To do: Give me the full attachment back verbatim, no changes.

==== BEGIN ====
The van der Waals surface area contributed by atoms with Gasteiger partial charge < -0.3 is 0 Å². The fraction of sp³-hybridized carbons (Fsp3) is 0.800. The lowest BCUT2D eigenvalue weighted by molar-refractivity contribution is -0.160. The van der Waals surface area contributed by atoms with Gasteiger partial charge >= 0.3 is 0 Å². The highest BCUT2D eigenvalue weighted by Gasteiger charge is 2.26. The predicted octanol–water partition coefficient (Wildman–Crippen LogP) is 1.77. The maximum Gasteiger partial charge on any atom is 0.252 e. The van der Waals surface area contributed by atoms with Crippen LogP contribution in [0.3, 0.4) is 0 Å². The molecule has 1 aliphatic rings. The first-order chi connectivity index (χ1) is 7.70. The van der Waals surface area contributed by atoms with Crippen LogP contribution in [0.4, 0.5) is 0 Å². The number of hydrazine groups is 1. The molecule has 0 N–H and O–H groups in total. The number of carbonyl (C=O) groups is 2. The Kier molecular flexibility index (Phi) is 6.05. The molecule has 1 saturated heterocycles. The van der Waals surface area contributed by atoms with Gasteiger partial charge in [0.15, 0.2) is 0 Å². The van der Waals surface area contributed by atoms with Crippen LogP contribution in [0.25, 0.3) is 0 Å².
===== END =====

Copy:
The van der Waals surface area contributed by atoms with Gasteiger partial charge < -0.3 is 0 Å². The fraction of sp³-hybridized carbons (Fsp3) is 0.800. The lowest BCUT2D eigenvalue weighted by molar-refractivity contribution is -0.160. The van der Waals surface area contributed by atoms with Gasteiger partial charge >= 0.3 is 0 Å². The highest BCUT2D eigenvalue weighted by Gasteiger charge is 2.26. The predicted octanol–water partition coefficient (Wildman–Crippen LogP) is 1.77. The maximum Gasteiger partial charge on any atom is 0.252 e. The van der Waals surface area contributed by atoms with Crippen LogP contribution in [0.3, 0.4) is 0 Å². The molecule has 1 aliphatic rings. The first-order chi connectivity index (χ1) is 7.70. The van der Waals surface area contributed by atoms with Crippen LogP contribution in [0.4, 0.5) is 0 Å². The number of hydrazine groups is 1. The molecule has 0 N–H and O–H groups in total. The number of carbonyl (C=O) groups is 2. The Kier molecular flexibility index (Phi) is 6.05. The molecule has 1 saturated heterocycles. The van der Waals surface area contributed by atoms with Gasteiger partial charge in [0.15, 0.2) is 0 Å². The van der Waals surface area contributed by atoms with Crippen LogP contribution in [0.25, 0.3) is 0 Å².